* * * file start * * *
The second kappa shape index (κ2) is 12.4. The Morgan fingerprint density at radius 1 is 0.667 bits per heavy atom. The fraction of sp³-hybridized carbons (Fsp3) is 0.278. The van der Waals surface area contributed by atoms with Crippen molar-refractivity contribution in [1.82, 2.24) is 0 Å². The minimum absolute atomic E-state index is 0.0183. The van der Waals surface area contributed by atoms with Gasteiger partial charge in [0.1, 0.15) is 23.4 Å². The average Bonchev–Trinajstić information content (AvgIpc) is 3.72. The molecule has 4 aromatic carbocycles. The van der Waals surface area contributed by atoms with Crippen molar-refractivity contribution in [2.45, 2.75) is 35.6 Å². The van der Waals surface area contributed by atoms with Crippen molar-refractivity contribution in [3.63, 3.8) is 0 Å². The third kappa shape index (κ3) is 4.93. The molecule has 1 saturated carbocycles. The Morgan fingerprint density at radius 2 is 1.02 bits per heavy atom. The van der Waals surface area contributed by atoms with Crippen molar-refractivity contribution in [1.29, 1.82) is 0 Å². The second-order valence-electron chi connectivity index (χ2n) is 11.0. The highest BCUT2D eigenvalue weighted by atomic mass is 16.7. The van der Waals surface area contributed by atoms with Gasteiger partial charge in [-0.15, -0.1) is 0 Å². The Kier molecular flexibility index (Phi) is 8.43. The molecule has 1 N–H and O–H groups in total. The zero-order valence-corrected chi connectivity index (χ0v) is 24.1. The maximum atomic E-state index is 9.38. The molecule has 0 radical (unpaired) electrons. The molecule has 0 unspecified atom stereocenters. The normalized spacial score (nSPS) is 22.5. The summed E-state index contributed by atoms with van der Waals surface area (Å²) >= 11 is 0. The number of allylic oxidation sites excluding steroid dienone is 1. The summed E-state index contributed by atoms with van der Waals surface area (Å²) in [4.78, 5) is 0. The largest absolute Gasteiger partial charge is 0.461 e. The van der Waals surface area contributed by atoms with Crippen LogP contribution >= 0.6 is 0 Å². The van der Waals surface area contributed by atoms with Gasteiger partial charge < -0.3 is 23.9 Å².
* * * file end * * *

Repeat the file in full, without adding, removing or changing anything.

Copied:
The second kappa shape index (κ2) is 12.4. The Morgan fingerprint density at radius 1 is 0.667 bits per heavy atom. The fraction of sp³-hybridized carbons (Fsp3) is 0.278. The van der Waals surface area contributed by atoms with Crippen molar-refractivity contribution in [1.82, 2.24) is 0 Å². The minimum absolute atomic E-state index is 0.0183. The van der Waals surface area contributed by atoms with Gasteiger partial charge in [0.1, 0.15) is 23.4 Å². The average Bonchev–Trinajstić information content (AvgIpc) is 3.72. The molecule has 4 aromatic carbocycles. The van der Waals surface area contributed by atoms with Crippen molar-refractivity contribution in [2.45, 2.75) is 35.6 Å². The van der Waals surface area contributed by atoms with Crippen molar-refractivity contribution in [3.63, 3.8) is 0 Å². The third kappa shape index (κ3) is 4.93. The molecule has 1 saturated carbocycles. The Morgan fingerprint density at radius 2 is 1.02 bits per heavy atom. The van der Waals surface area contributed by atoms with Crippen molar-refractivity contribution in [1.29, 1.82) is 0 Å². The second-order valence-electron chi connectivity index (χ2n) is 11.0. The highest BCUT2D eigenvalue weighted by atomic mass is 16.7. The van der Waals surface area contributed by atoms with Gasteiger partial charge in [-0.15, -0.1) is 0 Å². The Kier molecular flexibility index (Phi) is 8.43. The molecule has 1 N–H and O–H groups in total. The zero-order valence-corrected chi connectivity index (χ0v) is 24.1. The maximum atomic E-state index is 9.38. The molecule has 0 radical (unpaired) electrons. The molecule has 0 unspecified atom stereocenters. The normalized spacial score (nSPS) is 22.5. The summed E-state index contributed by atoms with van der Waals surface area (Å²) >= 11 is 0. The number of allylic oxidation sites excluding steroid dienone is 1. The summed E-state index contributed by atoms with van der Waals surface area (Å²) in [4.78, 5) is 0. The largest absolute Gasteiger partial charge is 0.461 e. The van der Waals surface area contributed by atoms with Crippen LogP contribution >= 0.6 is 0 Å². The van der Waals surface area contributed by atoms with Gasteiger partial charge < -0.3 is 23.9 Å².